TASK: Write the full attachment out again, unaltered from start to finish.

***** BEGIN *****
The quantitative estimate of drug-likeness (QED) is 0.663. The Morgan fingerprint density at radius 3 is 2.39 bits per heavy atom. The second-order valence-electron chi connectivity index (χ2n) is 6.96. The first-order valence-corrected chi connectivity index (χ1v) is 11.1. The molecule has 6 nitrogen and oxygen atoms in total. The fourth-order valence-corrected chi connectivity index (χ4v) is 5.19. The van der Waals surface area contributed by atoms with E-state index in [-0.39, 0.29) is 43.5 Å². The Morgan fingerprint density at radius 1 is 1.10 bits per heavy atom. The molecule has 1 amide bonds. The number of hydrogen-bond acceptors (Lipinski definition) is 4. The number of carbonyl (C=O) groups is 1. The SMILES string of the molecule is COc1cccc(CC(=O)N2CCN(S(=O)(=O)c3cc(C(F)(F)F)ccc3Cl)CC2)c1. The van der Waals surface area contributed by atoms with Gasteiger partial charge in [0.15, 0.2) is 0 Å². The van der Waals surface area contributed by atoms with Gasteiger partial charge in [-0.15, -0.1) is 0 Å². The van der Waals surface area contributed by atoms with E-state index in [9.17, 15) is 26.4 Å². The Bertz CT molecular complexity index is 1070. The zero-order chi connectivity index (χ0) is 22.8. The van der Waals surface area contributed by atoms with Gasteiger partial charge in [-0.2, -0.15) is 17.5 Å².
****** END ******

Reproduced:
The quantitative estimate of drug-likeness (QED) is 0.663. The Morgan fingerprint density at radius 3 is 2.39 bits per heavy atom. The second-order valence-electron chi connectivity index (χ2n) is 6.96. The first-order valence-corrected chi connectivity index (χ1v) is 11.1. The molecule has 6 nitrogen and oxygen atoms in total. The fourth-order valence-corrected chi connectivity index (χ4v) is 5.19. The van der Waals surface area contributed by atoms with E-state index in [-0.39, 0.29) is 43.5 Å². The Morgan fingerprint density at radius 1 is 1.10 bits per heavy atom. The molecule has 1 amide bonds. The number of hydrogen-bond acceptors (Lipinski definition) is 4. The number of carbonyl (C=O) groups is 1. The SMILES string of the molecule is COc1cccc(CC(=O)N2CCN(S(=O)(=O)c3cc(C(F)(F)F)ccc3Cl)CC2)c1. The van der Waals surface area contributed by atoms with Gasteiger partial charge in [0.15, 0.2) is 0 Å². The van der Waals surface area contributed by atoms with Gasteiger partial charge in [-0.15, -0.1) is 0 Å². The van der Waals surface area contributed by atoms with E-state index in [9.17, 15) is 26.4 Å². The Bertz CT molecular complexity index is 1070. The zero-order chi connectivity index (χ0) is 22.8. The van der Waals surface area contributed by atoms with Gasteiger partial charge in [-0.2, -0.15) is 17.5 Å².